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Apple on Thursday admitted that its laptops featuring Nvidia graphics processing units (GPUs) may get out of order due to already known issues with GeForce chips for mobile computers. The company advices owners of affected MacBook systems to contact Apple to get free repairs or reimbursements for repairs. The firm stressed that Nvidia misinformed it regarding possibilities of problems.

“In July 2008, Nvidia publicly acknowledged a higher than normal failure rate for some of their graphics processors due to a packaging defect. At that same time, Nvidia assured Apple that Mac computers with these graphics processors were not affected. However, after an Apple-led investigation, Apple has determined that some MacBook Pro computers with the Nvidia GeForce 8600M GT graphics processor may be affected,” Apple said in a statement.

Apple indicated that if a MacBook Pro notebook fails within two years of the original date of purchase, a repair will be done free of charge, even if the affected MacBook Pro is out of warranty. The potentially faulty computers were manufactured between approximately May 2007 and September 2008

Earlier this year Nvidia admitted that its GeForce graphics processing units (GPUs) and nForce chipsets (which the company calls MCPs, media and communication processors) designed for mobile computers could fail due to issues with high-lead packaging. The company took $196 million charge to help its partners to tackle the problem, however, it said that the issue only affected certain notebook configurations. Earlier only Dell and HP acknowledged issues with their mobile systems and GeForce M-series chips.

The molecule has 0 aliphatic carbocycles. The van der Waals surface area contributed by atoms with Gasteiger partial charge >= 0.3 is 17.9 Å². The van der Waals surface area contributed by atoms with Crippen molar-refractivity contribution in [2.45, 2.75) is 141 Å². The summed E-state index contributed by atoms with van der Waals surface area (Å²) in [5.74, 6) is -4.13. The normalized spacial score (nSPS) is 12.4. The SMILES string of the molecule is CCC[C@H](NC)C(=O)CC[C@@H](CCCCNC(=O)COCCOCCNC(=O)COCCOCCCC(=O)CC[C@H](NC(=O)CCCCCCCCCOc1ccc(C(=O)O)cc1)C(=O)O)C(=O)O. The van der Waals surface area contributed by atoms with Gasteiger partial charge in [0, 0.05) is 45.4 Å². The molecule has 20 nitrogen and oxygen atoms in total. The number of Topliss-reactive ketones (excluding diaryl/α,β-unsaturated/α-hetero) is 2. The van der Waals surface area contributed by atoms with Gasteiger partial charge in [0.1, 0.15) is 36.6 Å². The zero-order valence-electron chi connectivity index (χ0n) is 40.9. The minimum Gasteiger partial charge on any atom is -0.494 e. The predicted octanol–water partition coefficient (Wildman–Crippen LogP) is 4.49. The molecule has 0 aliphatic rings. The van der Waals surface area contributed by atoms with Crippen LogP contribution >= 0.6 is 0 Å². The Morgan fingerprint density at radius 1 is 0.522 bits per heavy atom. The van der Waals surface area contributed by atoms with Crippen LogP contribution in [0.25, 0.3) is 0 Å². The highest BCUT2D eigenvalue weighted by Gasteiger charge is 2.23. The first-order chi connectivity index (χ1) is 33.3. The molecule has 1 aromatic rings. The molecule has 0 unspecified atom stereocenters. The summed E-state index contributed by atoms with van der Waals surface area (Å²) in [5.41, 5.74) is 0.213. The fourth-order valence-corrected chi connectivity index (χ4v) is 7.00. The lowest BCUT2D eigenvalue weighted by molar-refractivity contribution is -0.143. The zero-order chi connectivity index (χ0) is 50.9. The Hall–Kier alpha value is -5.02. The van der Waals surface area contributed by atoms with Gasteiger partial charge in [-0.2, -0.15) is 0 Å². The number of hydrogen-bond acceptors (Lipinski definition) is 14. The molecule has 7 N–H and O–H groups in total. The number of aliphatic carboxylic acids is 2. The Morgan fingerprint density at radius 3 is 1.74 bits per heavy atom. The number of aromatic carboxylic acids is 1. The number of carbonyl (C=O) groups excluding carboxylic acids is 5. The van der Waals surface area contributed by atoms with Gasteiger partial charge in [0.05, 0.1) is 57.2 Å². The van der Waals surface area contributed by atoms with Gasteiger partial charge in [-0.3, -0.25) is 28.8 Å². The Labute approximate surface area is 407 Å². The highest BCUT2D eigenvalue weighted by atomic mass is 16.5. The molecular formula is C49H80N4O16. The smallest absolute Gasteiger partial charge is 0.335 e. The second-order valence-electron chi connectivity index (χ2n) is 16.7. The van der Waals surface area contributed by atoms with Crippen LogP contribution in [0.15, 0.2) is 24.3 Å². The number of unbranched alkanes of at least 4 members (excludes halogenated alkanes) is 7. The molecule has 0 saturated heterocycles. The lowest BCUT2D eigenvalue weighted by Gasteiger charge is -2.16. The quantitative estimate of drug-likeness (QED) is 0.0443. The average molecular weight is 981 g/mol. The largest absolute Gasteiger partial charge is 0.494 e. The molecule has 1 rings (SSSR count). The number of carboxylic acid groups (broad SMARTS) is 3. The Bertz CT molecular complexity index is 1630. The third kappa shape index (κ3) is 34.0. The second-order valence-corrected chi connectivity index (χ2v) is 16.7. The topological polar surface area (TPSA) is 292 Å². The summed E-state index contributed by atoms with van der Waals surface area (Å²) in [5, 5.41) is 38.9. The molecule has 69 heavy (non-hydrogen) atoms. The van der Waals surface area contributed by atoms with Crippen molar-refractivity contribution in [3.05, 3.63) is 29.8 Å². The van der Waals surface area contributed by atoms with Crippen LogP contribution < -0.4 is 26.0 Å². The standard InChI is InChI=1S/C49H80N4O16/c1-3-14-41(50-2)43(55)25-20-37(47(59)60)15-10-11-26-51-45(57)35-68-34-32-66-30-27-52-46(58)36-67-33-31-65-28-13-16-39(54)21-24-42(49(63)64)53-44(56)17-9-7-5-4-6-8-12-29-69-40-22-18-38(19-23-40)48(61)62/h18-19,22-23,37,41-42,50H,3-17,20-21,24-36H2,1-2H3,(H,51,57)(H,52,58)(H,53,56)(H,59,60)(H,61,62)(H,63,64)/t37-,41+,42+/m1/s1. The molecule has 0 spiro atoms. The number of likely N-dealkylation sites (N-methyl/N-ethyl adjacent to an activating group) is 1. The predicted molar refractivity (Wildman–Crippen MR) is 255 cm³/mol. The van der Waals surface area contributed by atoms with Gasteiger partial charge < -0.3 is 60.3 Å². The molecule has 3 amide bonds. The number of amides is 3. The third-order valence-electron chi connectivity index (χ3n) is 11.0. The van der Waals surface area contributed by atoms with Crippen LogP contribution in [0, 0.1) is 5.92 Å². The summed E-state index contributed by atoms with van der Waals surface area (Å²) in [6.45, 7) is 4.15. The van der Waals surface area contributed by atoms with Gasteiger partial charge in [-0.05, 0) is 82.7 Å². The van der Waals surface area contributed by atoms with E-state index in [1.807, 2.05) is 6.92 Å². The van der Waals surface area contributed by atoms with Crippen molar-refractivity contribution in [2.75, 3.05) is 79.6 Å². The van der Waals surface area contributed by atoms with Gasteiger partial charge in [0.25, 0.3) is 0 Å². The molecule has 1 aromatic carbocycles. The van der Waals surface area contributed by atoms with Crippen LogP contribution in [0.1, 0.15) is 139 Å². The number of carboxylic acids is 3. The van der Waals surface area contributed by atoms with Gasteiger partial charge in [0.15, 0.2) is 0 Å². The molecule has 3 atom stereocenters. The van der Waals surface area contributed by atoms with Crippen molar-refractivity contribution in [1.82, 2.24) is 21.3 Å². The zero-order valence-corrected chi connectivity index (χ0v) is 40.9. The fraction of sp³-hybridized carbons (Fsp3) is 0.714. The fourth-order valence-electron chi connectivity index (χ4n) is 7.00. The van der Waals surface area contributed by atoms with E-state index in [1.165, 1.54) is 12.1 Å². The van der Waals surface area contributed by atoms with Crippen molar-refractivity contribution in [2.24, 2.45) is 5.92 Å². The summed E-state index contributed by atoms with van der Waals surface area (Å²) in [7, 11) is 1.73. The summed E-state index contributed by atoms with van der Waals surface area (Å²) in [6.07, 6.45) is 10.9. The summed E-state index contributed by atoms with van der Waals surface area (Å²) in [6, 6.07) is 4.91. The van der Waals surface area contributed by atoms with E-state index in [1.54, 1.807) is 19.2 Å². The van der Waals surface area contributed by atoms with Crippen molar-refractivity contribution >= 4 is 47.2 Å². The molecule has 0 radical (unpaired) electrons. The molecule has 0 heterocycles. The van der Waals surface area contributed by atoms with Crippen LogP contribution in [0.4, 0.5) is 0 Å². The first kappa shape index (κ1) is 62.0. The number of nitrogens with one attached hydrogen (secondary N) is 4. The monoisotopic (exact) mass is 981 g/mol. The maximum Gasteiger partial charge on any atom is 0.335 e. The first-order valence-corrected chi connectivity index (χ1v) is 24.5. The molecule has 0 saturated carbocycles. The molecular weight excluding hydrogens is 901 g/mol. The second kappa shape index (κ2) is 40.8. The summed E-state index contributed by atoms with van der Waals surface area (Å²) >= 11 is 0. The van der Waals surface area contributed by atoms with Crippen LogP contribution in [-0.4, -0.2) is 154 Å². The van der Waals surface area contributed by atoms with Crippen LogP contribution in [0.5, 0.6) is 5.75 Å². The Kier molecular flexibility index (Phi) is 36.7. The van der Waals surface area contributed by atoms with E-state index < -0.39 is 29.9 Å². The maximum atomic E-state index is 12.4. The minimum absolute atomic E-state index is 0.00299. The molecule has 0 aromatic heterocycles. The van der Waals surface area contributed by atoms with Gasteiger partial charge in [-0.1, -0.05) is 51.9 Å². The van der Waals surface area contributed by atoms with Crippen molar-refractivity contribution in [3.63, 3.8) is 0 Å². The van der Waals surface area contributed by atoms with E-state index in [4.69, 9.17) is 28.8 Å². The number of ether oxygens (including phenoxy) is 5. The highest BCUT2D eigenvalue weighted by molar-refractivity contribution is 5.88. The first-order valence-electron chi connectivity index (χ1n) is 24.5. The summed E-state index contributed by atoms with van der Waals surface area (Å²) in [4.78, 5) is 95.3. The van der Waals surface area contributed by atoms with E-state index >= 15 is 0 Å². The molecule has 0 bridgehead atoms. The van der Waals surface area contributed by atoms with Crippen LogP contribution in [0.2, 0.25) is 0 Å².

Nvidia did not comment on the news-report.

Tags: Apple, Nvidia, Geforce, Failures, macbook

Discussion

Comments currently: 2
Discussion started: 10/11/08 06:34:18 PM
Latest comment: 10/13/08 12:53:35 PM

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1. 
Why am I not surprised? Yesterday, a client brought over his Dell Latitude D800 yesterday, and I diagnosed the problem as a failed nVidia GPU. Now he is getting the motherboard replaced by Dell under warranty. A number of older Dell laptops offered snap-in video cards with either nVidia or ATI graphics chips. I have replaced a number of failed nVidia ones with ATI. Every so often, a desktop computer shows up here for repair, and I replace a failed nVidia graphics card. Bottom line is that nVidia GPUs generally run hot and the circuits inside a GPU can break down due to excessive heat and fail. I can only say that I have seen nVidia graphics failures far more than the other three GPU companies still left standing: ATI (but part of AMD), Intel (integrated onto the motherboard) and Matrox (now a smallish niche player). I've serviced thousands of computers of all brands over the last decade... Ben Myers
0 0 [Posted by: Ben_Myers  | Date: 10/11/08 06:34:18 PM]
Reply

2. 
Well surprise, surprise.
0 0 [Posted by: Pixelated  | Date: 10/13/08 12:53:35 PM]
Reply

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